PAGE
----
The series of 100 images, their colours making it seem as if the conflict came to an end just yesterday, has been painstakingly produced to commemorate the 100th anniversary of the Armistice.
Among the photographs is one of a wounded German prisoner of war, both eyes bandaged, being gently led along a railway line by a British tommy in 1916, a French soldier behind them weighed down by the heavy tripod of an early camera.
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Another shows gunners from the Royal Garrison Artillery pushing a light railway truck filled with shells and British officers standing outside the mouth of a German trench in Messines, Belgium, after its capture in 1917.
Other, equally striking pictures show King George V sitting next to an army commander on the site where Thiepval Chateau stood before its destruction during heavy fighting in September 1916, and a more light hearted one of a soldier receiving a haircut from an Alpine barber on the Albanian front.
Tom Marshall, who spent weeks colourising the original black and white photographs, said: I began colourising black and white photos professionally in 2014, coinciding with the centenary of the outbreak of WW1 in 1914. Around the world there was a renewed interest in a war that had not been fresh in the public memory for many years.
To mark the centenary of the end of the First World War, I decided to collate 100 images Ive colourised in tribute to the men and women who lived through the war, and those who lost their lives.
The Nottingham-based photo colouriser added: I included men and women of several nationalities, races and religions, as the entire world was affected by the war, and I hope the photos will show an insight into the lesser known stories and events.
Breath-taking black and white end of WWI images brought to life in colour
Mr Marshall, of PhotograFix, appealed for people to make a donation to the Royal British Legions Poppy Appeal – or to a similar appeal in their home country – as a way of remembering the men captured in his images, as well as the estimated nine million combatants and seven million civilians who died as a direct result of the war.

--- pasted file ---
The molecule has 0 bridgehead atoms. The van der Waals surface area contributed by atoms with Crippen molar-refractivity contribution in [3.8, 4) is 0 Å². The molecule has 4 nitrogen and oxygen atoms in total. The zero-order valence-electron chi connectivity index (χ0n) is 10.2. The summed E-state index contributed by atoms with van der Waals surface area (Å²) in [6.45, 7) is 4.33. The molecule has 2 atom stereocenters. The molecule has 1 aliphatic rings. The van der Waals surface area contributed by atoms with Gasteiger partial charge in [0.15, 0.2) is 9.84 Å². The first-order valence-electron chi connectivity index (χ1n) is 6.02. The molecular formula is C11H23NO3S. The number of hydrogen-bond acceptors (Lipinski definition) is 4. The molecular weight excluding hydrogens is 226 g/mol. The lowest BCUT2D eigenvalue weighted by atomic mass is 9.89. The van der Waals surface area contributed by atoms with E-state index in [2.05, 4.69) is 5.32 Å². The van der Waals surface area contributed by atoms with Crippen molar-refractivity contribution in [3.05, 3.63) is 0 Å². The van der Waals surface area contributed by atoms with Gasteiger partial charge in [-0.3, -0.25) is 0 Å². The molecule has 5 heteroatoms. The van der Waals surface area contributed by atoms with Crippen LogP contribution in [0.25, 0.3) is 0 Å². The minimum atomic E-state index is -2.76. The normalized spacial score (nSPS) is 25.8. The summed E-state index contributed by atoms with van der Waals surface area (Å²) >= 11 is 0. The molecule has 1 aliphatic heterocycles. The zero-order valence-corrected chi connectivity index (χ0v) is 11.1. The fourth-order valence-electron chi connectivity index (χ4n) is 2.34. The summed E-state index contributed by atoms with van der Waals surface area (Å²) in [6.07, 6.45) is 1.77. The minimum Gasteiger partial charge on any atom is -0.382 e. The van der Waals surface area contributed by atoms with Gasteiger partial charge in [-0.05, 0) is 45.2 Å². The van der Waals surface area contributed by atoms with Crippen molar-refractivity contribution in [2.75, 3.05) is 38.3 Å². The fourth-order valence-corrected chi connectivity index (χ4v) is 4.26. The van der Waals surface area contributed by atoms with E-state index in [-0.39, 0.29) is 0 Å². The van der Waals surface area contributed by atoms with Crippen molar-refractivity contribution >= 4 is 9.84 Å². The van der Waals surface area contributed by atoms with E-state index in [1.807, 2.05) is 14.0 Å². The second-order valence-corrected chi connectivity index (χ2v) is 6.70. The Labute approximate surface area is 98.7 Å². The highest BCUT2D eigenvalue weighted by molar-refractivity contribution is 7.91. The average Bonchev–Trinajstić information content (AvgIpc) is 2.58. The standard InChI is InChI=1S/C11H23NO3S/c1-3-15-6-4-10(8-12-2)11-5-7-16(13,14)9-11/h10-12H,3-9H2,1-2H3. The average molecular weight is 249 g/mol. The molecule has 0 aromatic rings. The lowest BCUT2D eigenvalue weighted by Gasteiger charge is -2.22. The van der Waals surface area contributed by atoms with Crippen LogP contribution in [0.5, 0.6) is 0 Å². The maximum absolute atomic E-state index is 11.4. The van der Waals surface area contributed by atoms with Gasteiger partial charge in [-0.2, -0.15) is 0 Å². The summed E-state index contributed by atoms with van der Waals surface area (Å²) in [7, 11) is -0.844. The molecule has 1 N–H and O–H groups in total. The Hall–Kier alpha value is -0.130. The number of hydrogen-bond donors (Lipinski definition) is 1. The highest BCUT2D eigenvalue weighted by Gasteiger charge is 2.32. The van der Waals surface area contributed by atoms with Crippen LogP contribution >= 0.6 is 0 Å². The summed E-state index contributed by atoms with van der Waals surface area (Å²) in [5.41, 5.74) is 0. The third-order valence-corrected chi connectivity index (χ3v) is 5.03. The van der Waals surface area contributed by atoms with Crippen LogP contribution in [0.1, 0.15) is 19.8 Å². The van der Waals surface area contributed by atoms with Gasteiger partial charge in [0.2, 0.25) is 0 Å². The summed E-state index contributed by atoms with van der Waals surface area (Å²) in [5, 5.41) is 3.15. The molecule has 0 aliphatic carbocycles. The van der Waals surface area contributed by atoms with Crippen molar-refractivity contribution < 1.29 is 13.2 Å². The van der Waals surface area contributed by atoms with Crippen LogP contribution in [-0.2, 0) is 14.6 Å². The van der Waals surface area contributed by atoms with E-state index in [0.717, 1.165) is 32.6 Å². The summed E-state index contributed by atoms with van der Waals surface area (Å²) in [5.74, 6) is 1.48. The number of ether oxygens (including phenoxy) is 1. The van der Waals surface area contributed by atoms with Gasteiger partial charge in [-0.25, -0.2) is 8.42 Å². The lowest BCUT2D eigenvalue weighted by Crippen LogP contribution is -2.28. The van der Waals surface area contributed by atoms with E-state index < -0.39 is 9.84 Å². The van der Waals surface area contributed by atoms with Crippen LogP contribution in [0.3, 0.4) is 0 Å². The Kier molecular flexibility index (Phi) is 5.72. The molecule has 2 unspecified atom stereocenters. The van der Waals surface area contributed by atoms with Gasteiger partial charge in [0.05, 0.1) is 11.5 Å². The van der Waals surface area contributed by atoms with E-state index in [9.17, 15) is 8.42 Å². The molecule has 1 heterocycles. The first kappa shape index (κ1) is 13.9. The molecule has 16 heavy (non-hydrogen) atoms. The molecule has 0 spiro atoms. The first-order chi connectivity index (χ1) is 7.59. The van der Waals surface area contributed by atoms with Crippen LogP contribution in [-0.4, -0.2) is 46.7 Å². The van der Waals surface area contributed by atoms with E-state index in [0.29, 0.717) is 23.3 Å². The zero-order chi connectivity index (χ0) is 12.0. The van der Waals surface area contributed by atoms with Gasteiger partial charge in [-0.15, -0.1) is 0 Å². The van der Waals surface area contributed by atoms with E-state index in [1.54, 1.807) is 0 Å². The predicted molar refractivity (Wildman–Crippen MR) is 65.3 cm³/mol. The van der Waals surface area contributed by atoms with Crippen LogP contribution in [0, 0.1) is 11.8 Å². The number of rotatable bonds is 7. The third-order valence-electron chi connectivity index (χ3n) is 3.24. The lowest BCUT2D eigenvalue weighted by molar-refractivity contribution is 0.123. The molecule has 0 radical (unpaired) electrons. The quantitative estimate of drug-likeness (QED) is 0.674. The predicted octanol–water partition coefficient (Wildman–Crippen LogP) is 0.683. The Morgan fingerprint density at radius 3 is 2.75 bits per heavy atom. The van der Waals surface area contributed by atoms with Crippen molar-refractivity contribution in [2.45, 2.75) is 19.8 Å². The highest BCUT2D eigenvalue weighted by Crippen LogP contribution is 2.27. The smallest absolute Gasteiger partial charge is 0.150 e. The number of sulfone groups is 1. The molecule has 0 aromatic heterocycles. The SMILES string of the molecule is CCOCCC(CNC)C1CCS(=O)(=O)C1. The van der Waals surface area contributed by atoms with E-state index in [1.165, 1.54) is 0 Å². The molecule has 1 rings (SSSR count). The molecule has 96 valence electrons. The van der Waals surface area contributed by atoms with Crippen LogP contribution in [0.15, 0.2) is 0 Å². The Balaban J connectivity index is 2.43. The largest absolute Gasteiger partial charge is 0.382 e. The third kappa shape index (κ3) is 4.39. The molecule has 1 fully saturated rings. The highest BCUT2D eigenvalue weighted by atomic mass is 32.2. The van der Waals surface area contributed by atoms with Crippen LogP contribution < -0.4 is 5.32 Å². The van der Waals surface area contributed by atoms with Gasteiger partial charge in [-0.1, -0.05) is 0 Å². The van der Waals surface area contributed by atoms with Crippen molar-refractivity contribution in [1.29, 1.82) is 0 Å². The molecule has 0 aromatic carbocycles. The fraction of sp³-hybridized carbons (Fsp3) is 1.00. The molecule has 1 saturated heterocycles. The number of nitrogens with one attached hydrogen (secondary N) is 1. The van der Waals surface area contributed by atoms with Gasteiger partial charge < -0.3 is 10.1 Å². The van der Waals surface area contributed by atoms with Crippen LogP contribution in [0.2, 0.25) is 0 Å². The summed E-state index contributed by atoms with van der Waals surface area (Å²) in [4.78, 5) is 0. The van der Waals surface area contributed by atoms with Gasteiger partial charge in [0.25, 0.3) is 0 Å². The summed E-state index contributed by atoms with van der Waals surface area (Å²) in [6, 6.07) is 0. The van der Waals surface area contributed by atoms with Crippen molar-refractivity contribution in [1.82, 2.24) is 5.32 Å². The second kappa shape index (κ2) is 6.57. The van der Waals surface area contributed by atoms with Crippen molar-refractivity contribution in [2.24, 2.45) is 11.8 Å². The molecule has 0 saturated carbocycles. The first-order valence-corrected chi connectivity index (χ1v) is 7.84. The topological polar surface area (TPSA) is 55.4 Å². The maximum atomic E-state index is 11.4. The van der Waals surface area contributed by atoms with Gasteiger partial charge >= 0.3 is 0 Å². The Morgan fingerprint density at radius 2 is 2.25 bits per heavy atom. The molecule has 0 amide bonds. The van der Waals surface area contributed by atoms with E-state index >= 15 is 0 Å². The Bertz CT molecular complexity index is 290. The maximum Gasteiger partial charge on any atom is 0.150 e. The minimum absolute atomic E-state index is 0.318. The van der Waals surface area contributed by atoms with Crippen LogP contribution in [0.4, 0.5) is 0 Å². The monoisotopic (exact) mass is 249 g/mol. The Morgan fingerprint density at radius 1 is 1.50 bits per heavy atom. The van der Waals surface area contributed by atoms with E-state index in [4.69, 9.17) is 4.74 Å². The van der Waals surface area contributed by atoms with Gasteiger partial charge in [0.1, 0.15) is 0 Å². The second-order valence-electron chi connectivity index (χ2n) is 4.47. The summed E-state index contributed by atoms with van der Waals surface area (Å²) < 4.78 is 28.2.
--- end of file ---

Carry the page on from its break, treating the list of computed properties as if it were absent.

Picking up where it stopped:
Poppies have been put up all around the town as a mark of respect for soldiers who paid the ultimate price in the 1948-18 conflict.
Mr Marshall said: Since 2014 I have been very fortunate to have been able to work on exhibitions, press articles and books commemorating significant WW1 anniversaries, but I have also been honoured to work on personal family photos, which all have unique insights into what was truly the first global conflict.
By adding colour to images previously seen only in black and white he hopes to convey to a new generation the grim reality of a war.
Now the pity of war so powerfully evoked by the poets of the trenches a century ago has, thanks to Mr Marshall, a modern, colour drenched hue.
This week will mark 100 years since the guns of First World War finally fell silent after four years of bloody conflict which devastated Europe
When the US declared war on Germany on April 6, 1917, the Allies had already endured over three years of carnage.
The famed Harlem Hellfighters were the first to join the fight on the frontlines under French command.
As the Americans began to send more troops across the Atlantic, Germany was anxious to score a victory before the majority of their forces arrived.
In the midst of the Bolshevik Revolution, Russia could not sustain its war effort. The dissolution of its forces freed German soldiers to the east, and the Central Powers ranks along the western front swelled.
That plan backfired, and with the additional US troops, the Allies were able to counter a string of German offensives, starting with the first US-led assault in a small village near the Somme called Cantigny.